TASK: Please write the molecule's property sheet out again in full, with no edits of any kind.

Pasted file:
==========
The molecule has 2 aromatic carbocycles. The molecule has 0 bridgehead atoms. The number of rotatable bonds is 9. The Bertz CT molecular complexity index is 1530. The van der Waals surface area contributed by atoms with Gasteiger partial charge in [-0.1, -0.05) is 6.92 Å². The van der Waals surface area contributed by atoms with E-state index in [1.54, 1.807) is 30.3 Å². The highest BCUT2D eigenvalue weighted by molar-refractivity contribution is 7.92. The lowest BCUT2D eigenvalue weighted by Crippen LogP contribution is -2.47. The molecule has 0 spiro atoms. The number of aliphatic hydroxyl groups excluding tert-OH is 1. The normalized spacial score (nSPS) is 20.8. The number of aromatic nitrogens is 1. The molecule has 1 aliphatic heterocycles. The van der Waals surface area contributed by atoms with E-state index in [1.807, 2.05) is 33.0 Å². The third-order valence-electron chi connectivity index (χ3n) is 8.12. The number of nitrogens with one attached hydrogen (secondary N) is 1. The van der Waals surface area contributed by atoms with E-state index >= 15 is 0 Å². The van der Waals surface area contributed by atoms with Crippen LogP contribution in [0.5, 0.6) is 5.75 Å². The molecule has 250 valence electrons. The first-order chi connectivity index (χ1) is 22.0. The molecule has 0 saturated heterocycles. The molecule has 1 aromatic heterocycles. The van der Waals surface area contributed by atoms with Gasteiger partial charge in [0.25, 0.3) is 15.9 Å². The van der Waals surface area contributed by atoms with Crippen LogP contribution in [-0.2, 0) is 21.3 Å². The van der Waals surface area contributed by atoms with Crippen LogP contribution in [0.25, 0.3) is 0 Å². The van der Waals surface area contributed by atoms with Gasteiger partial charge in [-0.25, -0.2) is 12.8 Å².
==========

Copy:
The molecule has 2 aromatic carbocycles. The molecule has 0 bridgehead atoms. The number of rotatable bonds is 9. The Bertz CT molecular complexity index is 1530. The van der Waals surface area contributed by atoms with Gasteiger partial charge in [-0.1, -0.05) is 6.92 Å². The van der Waals surface area contributed by atoms with E-state index in [1.54, 1.807) is 30.3 Å². The highest BCUT2D eigenvalue weighted by molar-refractivity contribution is 7.92. The lowest BCUT2D eigenvalue weighted by Crippen LogP contribution is -2.47. The molecule has 0 spiro atoms. The number of aliphatic hydroxyl groups excluding tert-OH is 1. The normalized spacial score (nSPS) is 20.8. The number of aromatic nitrogens is 1. The molecule has 1 aliphatic heterocycles. The van der Waals surface area contributed by atoms with E-state index in [1.807, 2.05) is 33.0 Å². The third-order valence-electron chi connectivity index (χ3n) is 8.12. The number of nitrogens with one attached hydrogen (secondary N) is 1. The van der Waals surface area contributed by atoms with E-state index >= 15 is 0 Å². The van der Waals surface area contributed by atoms with Crippen LogP contribution in [0.5, 0.6) is 5.75 Å². The molecule has 250 valence electrons. The first-order chi connectivity index (χ1) is 22.0. The molecule has 0 saturated heterocycles. The molecule has 1 aromatic heterocycles. The van der Waals surface area contributed by atoms with Gasteiger partial charge in [0.25, 0.3) is 15.9 Å². The van der Waals surface area contributed by atoms with Crippen LogP contribution in [-0.2, 0) is 21.3 Å². The van der Waals surface area contributed by atoms with Crippen LogP contribution in [0.25, 0.3) is 0 Å². The van der Waals surface area contributed by atoms with Gasteiger partial charge in [-0.25, -0.2) is 12.8 Å².